There are no unicorns in North Korea / Salon.com & Hyperallergic

Young Sun Han, “Fantom Border Crosser #2″ (2013), archival ink and gold leaf on vintage album page, acrylic coating (all images courtesy of the artist)

Young Sun Han, “Fantom Border Crosser #2″ (2013), archival ink and gold leaf on vintage album page, acrylic coating (all images courtesy of the artist)

CHICAGO — Last December, rumors about a North Korean unicorn lair circulated on the internet. Word got out that an ancient Korean king once rode this mythical beast. But soon it was discovered that this “unicorn” was not an actual unicorn, but rather an English mistranslation of the word “unicorn.” According to a report on International Business Times, the animal was actually a “beast with a dragon’s head, a deer’s body, the tail of a cow, hooves and a mane.” Because North Korea is known in the US for mysteries like these, and because the internet loves to consume bizarre or “weird” news, headlines about the supposed mythical unicorn creature lived for a while in readers’ minds.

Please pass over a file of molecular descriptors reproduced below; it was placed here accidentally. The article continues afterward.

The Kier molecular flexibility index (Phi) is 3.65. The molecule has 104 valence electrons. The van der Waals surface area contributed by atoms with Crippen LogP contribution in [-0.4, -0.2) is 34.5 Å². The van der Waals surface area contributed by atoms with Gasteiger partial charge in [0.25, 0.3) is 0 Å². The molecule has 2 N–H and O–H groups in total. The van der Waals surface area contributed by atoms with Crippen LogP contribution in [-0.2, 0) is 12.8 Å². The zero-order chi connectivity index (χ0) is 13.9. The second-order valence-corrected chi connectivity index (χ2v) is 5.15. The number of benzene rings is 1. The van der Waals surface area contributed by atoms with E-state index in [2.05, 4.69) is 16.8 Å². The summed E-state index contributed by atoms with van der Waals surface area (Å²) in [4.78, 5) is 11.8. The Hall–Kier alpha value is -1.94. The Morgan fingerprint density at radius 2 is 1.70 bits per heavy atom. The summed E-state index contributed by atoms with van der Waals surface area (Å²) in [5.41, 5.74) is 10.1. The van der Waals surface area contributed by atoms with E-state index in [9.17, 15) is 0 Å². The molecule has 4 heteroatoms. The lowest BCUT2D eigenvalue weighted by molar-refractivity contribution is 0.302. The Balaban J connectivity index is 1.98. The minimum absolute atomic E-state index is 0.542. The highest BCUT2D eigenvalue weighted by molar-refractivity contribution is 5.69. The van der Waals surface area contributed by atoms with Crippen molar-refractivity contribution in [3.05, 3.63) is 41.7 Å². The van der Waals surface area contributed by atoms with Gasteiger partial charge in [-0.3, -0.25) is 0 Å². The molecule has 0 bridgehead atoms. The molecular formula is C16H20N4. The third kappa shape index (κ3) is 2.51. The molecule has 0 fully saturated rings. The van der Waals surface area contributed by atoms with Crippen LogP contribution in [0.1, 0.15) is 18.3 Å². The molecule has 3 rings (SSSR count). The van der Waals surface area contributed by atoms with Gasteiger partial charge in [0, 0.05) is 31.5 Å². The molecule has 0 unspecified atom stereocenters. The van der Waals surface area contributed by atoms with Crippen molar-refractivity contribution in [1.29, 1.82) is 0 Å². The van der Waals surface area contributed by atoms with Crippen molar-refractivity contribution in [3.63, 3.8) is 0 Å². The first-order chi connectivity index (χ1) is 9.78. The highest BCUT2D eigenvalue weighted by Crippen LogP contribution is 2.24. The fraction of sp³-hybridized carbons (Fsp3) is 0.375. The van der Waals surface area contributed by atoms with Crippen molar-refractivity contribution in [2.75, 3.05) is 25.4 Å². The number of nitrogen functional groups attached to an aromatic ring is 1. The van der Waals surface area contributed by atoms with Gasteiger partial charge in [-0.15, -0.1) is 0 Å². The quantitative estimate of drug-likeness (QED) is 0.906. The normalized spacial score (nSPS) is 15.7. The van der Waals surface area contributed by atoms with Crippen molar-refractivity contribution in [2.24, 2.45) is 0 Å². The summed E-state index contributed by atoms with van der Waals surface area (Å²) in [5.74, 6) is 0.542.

Misperceptions of North Korea, as well as the country’s past, do more than momentarily haunt artist Young Sun Han. In the Korean-American artist’s upcoming solo show in New Zealand (where he holds permanent residency), the artist deals with the ancestral ghosts of his North Korean family. Young, who was runner-up on Bravo’s second and last season of Work of Art: The Next Great Artist, continues where he left off at the end of the show, when death and an autobiographical focus took hold of his work. His biological father passed away, and with him went stories of a Korean refugee. The ghosts remain, and they are the focus of Young’s new exhibition Peripheral Fantom Index. We talked with Young about these new works.

Read the full interview on Hyperallergic or Salon.com:

http://hyperallergic.com/72985/unicorns-ghosts-and-a-north-korean-past/

http://www.salon.com/2013/06/18/haunted_by_north_korean_ghosts_and_unicorns_partner/